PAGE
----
First and foremost, a big congratulations goes out from Franklin County Development Council staff to the multiple entities involved in getting (and keeping) this project “on track” the past multiple years and, secondly, what an exciting time to be involved in economic development in North Central, Kansas!
Because we’ve been asked multiple times what the impact of this project will be on Franklin County, let me give the short answer first: It depends on our preparation level.
The longer answer is that the latest approximation that development council staff has heard about this project’s impact is that it is expected to add an additional 60 million square feet of new industrial space to the Kansas City region.
For those of you running the numbers in your head, even a 10-percent total capture rate of that new industrial development in Franklin County would generate 6 million new square feet of new industrial space in Franklin County (that’s about four Walmart distribution centers if you’re looking for a scale). Add on to those figures any new homes that will be built in Franklin County and any retail and other commercial projects that take place because of enhanced activity in our region.
Bottom line, the new intermodal project can have a huge impact on Franklin County — it just depends on our level of preparation to fully take advantage of the opportunity.
Of the crucial elements to our success, having new industrial park land — a new industrial park with multiple, large, flexibly dividable parcels — is one of the most crucial elements to taking advantage of the potential growth.
In addition to questions we’ve been receiving lately about the intermodal facility, we’ve also been asked how the development council is doing with regard to attracting new investment to Franklin County.
Of those leads, 23 were for new or expanded manufacturing facilities, five have been for warehouse/manufacturing projects, four have been for some type of bio-science project (usually small scale start-up operations), one has been for the headquarters of a national non-profit organization, and 14 have been for some type of “other” project (mostly retail or office projects we’ve worked in partnership with Franklin County community partners including the Ottawa Area Chamber of Commerce, Ottawa Main Street and individual Franklin County communities).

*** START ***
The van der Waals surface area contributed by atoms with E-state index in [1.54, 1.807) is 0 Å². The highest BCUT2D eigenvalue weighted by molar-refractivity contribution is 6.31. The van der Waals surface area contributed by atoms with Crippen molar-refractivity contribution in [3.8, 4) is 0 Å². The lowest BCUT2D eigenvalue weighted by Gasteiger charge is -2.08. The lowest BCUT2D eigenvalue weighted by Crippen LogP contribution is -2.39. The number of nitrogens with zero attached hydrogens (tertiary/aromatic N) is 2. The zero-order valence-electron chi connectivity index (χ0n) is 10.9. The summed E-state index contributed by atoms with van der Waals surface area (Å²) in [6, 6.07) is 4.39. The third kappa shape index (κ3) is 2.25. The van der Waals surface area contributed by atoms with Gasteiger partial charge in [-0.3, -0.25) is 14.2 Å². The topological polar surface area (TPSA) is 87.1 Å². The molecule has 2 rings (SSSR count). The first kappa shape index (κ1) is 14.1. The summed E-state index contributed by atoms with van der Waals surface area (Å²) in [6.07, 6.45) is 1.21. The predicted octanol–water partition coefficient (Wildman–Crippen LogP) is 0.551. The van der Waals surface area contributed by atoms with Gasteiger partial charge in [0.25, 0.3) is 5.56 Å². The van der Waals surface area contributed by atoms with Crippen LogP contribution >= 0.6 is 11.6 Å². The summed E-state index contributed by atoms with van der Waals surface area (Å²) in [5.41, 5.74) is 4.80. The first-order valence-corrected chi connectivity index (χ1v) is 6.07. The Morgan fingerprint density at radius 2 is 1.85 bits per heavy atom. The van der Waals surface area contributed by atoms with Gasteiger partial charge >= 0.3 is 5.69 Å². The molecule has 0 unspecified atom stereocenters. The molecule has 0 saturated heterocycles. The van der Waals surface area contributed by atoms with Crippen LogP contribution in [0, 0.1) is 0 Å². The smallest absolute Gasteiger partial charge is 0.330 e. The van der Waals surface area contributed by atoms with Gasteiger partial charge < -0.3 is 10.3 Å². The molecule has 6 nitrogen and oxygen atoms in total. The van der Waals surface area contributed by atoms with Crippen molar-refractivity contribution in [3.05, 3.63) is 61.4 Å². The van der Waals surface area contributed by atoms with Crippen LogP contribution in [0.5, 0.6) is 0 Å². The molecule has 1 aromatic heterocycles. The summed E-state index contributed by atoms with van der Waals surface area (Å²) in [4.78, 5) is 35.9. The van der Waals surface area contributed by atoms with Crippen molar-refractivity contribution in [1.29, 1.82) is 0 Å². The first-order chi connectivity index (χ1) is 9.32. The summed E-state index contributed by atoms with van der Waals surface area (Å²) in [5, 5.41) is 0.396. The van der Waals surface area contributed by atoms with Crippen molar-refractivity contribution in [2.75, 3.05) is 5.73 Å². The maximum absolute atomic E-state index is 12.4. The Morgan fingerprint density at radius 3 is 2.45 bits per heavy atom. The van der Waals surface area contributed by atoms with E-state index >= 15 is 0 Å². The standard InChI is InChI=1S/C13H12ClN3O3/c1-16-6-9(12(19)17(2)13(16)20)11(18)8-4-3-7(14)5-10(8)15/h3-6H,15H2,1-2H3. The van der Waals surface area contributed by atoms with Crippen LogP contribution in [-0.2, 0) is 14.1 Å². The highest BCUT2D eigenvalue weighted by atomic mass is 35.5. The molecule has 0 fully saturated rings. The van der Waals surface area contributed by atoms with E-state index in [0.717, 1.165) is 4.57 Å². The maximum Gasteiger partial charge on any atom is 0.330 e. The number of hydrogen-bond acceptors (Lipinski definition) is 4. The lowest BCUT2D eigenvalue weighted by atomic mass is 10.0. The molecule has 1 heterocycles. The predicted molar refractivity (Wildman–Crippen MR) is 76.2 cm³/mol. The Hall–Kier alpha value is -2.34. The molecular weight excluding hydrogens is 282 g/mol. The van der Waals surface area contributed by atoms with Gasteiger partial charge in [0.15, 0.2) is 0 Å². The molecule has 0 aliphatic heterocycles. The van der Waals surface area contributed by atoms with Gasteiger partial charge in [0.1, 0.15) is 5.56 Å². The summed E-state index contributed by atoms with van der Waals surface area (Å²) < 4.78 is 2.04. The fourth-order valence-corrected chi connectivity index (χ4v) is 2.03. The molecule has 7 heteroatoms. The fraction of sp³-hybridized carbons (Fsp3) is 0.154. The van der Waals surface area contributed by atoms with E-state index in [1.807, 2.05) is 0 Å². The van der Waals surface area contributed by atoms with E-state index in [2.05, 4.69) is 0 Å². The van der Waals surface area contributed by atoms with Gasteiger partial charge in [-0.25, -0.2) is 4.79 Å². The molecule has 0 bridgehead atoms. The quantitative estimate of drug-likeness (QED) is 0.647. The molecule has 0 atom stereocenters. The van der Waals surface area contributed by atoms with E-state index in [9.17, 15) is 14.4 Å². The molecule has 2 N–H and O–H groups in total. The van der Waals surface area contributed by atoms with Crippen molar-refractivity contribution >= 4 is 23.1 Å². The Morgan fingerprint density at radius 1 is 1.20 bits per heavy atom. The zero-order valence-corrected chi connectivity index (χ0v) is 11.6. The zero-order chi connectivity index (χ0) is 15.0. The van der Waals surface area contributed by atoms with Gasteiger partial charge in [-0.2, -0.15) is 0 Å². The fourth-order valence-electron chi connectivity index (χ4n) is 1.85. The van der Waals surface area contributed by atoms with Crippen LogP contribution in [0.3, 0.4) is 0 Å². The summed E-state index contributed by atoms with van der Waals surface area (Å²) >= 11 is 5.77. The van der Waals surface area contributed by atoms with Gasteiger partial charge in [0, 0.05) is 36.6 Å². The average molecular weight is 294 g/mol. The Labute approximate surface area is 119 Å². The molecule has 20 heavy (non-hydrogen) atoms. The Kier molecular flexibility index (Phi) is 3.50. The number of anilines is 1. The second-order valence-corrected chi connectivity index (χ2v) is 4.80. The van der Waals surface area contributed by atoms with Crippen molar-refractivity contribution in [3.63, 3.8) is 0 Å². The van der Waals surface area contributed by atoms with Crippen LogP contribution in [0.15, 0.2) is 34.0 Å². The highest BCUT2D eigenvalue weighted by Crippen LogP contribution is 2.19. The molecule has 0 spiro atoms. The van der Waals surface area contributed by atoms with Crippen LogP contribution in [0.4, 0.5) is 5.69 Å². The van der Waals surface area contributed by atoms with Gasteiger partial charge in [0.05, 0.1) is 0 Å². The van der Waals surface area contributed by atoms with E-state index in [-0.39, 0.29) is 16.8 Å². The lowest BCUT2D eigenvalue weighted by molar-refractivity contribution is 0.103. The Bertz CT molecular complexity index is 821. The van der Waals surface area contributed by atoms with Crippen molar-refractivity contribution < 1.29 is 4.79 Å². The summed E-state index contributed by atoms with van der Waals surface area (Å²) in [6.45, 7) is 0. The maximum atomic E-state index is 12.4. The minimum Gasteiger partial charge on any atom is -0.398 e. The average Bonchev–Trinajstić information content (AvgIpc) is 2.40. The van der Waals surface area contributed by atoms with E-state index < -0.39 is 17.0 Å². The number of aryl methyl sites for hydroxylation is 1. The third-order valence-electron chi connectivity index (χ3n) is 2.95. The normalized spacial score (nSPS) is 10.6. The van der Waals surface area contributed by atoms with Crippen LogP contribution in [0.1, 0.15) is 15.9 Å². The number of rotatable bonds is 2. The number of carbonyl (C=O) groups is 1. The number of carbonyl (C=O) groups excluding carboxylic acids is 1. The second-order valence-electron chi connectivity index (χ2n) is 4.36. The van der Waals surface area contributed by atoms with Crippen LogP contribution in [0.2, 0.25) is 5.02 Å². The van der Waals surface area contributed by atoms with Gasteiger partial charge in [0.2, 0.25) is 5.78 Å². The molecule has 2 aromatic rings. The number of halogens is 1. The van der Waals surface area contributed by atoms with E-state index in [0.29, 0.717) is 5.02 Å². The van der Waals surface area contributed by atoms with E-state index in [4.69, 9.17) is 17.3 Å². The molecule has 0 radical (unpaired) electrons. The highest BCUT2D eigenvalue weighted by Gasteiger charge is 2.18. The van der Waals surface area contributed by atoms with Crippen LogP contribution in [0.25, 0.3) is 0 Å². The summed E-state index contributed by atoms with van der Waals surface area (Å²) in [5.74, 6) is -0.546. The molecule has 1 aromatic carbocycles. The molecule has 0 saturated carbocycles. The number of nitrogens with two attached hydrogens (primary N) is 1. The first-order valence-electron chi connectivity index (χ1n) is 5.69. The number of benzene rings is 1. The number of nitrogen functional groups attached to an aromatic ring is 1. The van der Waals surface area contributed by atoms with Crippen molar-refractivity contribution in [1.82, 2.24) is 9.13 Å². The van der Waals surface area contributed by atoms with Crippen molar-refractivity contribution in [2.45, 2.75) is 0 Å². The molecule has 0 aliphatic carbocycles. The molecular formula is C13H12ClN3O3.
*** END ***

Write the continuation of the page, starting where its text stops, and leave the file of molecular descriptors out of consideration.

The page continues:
Now the bad news: Of the above mentioned prospects we’ve worked, three currently are either marked down as a “success” or in the “pending” category (both “pending” projects falling into the previously described “other” category).
Why the small ratio of success? For one thing, that’s the nature of the economic development business. For every 10 leads for new business you may work, a 10-percent success ratio might be a very good thing.
Secondly, as discussed for several years in Franklin County, one of the primary constraints for new businesses looking at starting a new project in our area is the lack of available shovel-ready industrial property and currently available industrial buildings in the county.
Tagging into the conversation about the impact of the new intermodal facility (and you’re probably seeing a consistent theme in this message), the best avenue for Franklin County to take advantage of new business leads (of any type) is to have a place to locate these new projects (a la, at a minimum large shovel-ready parcels where they can locate).
Jeff Seymour is executive director for the Franklin County Development Council. Email him at jeff@ThinkFranklinCo.org or call (785) 242-1000.